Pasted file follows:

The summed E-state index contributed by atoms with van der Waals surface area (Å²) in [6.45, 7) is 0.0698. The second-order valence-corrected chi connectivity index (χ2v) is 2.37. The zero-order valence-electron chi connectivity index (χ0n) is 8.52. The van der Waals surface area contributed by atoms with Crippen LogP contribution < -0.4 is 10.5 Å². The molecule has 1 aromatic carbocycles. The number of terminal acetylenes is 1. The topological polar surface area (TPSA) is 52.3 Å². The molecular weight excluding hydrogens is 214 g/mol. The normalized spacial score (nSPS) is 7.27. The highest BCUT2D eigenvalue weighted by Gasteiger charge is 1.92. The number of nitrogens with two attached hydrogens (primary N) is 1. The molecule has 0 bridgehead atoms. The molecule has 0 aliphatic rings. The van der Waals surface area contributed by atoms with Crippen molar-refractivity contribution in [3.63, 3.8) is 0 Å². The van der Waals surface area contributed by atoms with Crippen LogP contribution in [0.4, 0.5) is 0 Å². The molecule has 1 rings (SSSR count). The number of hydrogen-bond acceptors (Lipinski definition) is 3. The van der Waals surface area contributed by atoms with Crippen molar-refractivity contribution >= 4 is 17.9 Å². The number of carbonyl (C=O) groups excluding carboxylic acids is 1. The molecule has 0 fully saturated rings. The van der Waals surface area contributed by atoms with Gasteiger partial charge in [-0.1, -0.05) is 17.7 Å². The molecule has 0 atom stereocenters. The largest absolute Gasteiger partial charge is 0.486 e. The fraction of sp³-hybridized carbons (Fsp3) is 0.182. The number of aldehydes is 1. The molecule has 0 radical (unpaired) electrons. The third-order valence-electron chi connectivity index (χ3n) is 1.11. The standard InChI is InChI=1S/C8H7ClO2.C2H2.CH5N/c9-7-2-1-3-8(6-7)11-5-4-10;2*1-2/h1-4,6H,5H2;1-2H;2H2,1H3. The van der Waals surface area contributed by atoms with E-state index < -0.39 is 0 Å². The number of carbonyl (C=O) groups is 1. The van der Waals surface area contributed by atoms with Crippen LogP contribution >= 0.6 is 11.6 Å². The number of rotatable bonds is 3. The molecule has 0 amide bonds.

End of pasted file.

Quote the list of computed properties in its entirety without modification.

The summed E-state index contributed by atoms with van der Waals surface area (Å²) in [6.45, 7) is 0.0698. The second-order valence-corrected chi connectivity index (χ2v) is 2.37. The zero-order valence-electron chi connectivity index (χ0n) is 8.52. The van der Waals surface area contributed by atoms with Crippen LogP contribution < -0.4 is 10.5 Å². The molecule has 1 aromatic carbocycles. The number of terminal acetylenes is 1. The topological polar surface area (TPSA) is 52.3 Å². The molecular weight excluding hydrogens is 214 g/mol. The normalized spacial score (nSPS) is 7.27. The highest BCUT2D eigenvalue weighted by Gasteiger charge is 1.92. The number of nitrogens with two attached hydrogens (primary N) is 1. The molecule has 0 bridgehead atoms. The molecule has 0 aliphatic rings. The van der Waals surface area contributed by atoms with Crippen molar-refractivity contribution in [3.63, 3.8) is 0 Å². The van der Waals surface area contributed by atoms with Crippen LogP contribution in [0.4, 0.5) is 0 Å². The molecule has 1 rings (SSSR count). The number of hydrogen-bond acceptors (Lipinski definition) is 3. The van der Waals surface area contributed by atoms with Crippen molar-refractivity contribution >= 4 is 17.9 Å². The number of carbonyl (C=O) groups excluding carboxylic acids is 1. The molecule has 0 fully saturated rings. The van der Waals surface area contributed by atoms with Gasteiger partial charge in [-0.1, -0.05) is 17.7 Å². The molecule has 0 atom stereocenters. The largest absolute Gasteiger partial charge is 0.486 e. The fraction of sp³-hybridized carbons (Fsp3) is 0.182. The number of aldehydes is 1. The molecule has 0 radical (unpaired) electrons. The third-order valence-electron chi connectivity index (χ3n) is 1.11. The standard InChI is InChI=1S/C8H7ClO2.C2H2.CH5N/c9-7-2-1-3-8(6-7)11-5-4-10;2*1-2/h1-4,6H,5H2;1-2H;2H2,1H3. The van der Waals surface area contributed by atoms with E-state index < -0.39 is 0 Å². The number of carbonyl (C=O) groups is 1. The van der Waals surface area contributed by atoms with Crippen LogP contribution >= 0.6 is 11.6 Å². The number of rotatable bonds is 3. The molecule has 0 amide bonds.